Header Menu

Fuel Factories: Communities at Risk

CASPER — Wyoming Refining Co.’s oil refinery is situated literally on Main Street in Newcastle and a mere half-mile away from Newcastle High School. The school is equipped with a “panic button” that shuts off all ventilation in the building …

Fish & Wildlife nominee could face tough questions over wolves, other species

Dan Ashe's road to becoming director of the U.S. Fish and Wildlife Service may hit speedbumps from northern Rockies senators, who likely will pose tough questions over plans to remove Endangered Species Act protections for gray wolves and other species. Ashe, a 15-year agency employee who served as science adviser from 2003 to 2009 before becoming deputy director, was picked in December to succeed the late Sam Hamilton as director of the agency with a $2.5 billion annual budget that manages fish, wildlife and their habitats.

A Reluctant Move Away from Coal

Scores of new coal-fired power plants that were being planned across the nation six or seven years ago have mostly been shelved. Last year alone, utilities and power-generating companies dropped plans to build 38 coal plants, according to the Sierra Club, while announcing they would retire 48 aging, inefficient ones. Stepping into the void is natural gas and renewables. Utilities have also more aggressively embraced demand-side management strategies to bend down the growth curve.

Drilling Industry Says Diesel Use Was Legal

After three members of Congress reported this week that drilling companies have been injecting large amounts of diesel fuel underground to hydraulically fracture oil and gas wells, the industry is fighting back — not by denying the accusation, but by arguing that the EPA never fully regulated the potentially environmentally dangerous practice in the first place.

‘Citizen lobbyists’ learn how pros influence, persuade lawmakers

Though residents in Wyoming enjoy virtually unparalleled access to their elected representatives, participating in person during the annual winter sessions is often hampered by weather, distance, timing and other factors, leaving paid professional lobbyists wielding disproportionate influence over the process. Sharing an opinion with a lawmaker can be as easy as dashing off an email. But for those willing to take the time, learning to lobby like a pro can help ordinary citizens play a more influential and fulfilling role in shaping the laws that govern their own lives.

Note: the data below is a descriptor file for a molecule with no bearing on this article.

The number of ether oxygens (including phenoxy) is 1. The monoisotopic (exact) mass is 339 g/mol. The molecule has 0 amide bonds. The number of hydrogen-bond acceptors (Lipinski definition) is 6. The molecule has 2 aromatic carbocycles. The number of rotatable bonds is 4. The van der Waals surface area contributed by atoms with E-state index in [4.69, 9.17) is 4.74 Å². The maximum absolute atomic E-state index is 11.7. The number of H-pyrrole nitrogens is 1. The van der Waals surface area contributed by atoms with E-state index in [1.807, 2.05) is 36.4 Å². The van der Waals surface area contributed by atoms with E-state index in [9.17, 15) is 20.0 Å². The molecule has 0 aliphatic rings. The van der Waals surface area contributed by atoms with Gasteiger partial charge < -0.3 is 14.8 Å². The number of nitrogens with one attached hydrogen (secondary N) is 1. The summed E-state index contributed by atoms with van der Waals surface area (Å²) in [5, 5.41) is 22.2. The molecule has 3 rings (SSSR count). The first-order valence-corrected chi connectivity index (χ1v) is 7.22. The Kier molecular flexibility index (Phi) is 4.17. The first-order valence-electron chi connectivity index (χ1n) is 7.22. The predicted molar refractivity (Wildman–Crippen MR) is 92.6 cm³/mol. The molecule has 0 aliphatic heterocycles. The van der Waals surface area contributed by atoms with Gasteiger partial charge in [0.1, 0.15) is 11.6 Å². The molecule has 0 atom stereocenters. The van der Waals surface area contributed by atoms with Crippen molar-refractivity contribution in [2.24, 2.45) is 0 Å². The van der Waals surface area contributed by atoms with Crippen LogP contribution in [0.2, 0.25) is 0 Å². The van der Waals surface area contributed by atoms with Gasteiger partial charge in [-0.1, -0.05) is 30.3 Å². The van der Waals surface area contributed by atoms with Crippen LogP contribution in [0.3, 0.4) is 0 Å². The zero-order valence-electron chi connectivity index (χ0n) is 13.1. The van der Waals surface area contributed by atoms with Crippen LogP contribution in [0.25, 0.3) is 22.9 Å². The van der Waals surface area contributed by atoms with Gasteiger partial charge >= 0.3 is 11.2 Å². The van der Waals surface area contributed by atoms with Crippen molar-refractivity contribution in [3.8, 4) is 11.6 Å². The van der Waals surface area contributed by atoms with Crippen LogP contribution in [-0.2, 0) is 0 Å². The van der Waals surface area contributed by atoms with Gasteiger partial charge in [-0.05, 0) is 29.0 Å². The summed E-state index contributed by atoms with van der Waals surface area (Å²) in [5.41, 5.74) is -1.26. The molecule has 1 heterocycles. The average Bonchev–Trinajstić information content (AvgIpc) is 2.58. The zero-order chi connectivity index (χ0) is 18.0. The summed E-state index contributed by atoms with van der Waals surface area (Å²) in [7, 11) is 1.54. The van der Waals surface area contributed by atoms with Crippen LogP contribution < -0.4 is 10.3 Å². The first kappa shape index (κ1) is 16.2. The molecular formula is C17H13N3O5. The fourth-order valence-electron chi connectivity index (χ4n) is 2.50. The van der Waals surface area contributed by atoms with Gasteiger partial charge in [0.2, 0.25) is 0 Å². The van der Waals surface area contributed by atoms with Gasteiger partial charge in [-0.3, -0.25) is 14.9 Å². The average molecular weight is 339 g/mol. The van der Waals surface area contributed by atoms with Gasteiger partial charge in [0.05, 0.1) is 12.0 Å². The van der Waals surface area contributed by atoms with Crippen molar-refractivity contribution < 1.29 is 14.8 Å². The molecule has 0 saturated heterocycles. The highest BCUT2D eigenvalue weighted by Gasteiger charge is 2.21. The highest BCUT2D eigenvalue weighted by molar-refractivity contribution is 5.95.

Coal industry seeks exports to Asia while U.S. market falters

America’s No. 2 coal-producer, Arch Coal Inc., announced last week that it paid $25 million to acquire 38 percent interest in Millennium Bulk Terminals-Longview, LLC, one of dozens of companies scrambling to boost coal export capacity from the West Coast to customers in Asia.With the Millennium Bulk deal, Arch joins Peabody Energy Corp. — both major producers of Powder River Basin coal in Wyoming — in banking on the Asian coal market for growth. Wyoming coal producers Peabody Energy, Arch Coal, Cloud Peak Energy and railroads Union Pacific and BNSF Railway have all expressed interest in boosting coal exports from the West Coast.

Niobrara oil drilling saps county road budgets

Local officials know their rural roads were never meant to handle this kind of industrial traffic. “We’ve seen some of the roads disintegrate. These roads were designed for pickups and horse trailers, not the 100,000-pound loads we’re seeing,” said State Rep. Matt Teeters, R-Veteran. Laramie County Road and Bridge Supervisor Don Beard said bad weather conditions worsen the damage caused by heavy trucks. “They don’t care if the road is frozen, if it’s raining, or snowing, too hot, too dry, too windy, or too cold. They’ll operate on those roads and that’s where the damage begins to occur,” Beard said.

Group with ready-made legislation spurs calls for more disclosure

Though members of Wyoming's citizen Legislature pride themselves on being closely connected to their constituents, voters might be surprised to learn that some laws proposed and passed in Cheyenne are first shaped by state lawmakers and major corporations during privately funded junkets in Washington, D.C. and elsewhere. As the 2011 legislative session convenes this week, some watchdog groups — and at least one legislator — are calling for better disclosure from lobbyists and greater transparency from groups that seek to influence or propose specific laws.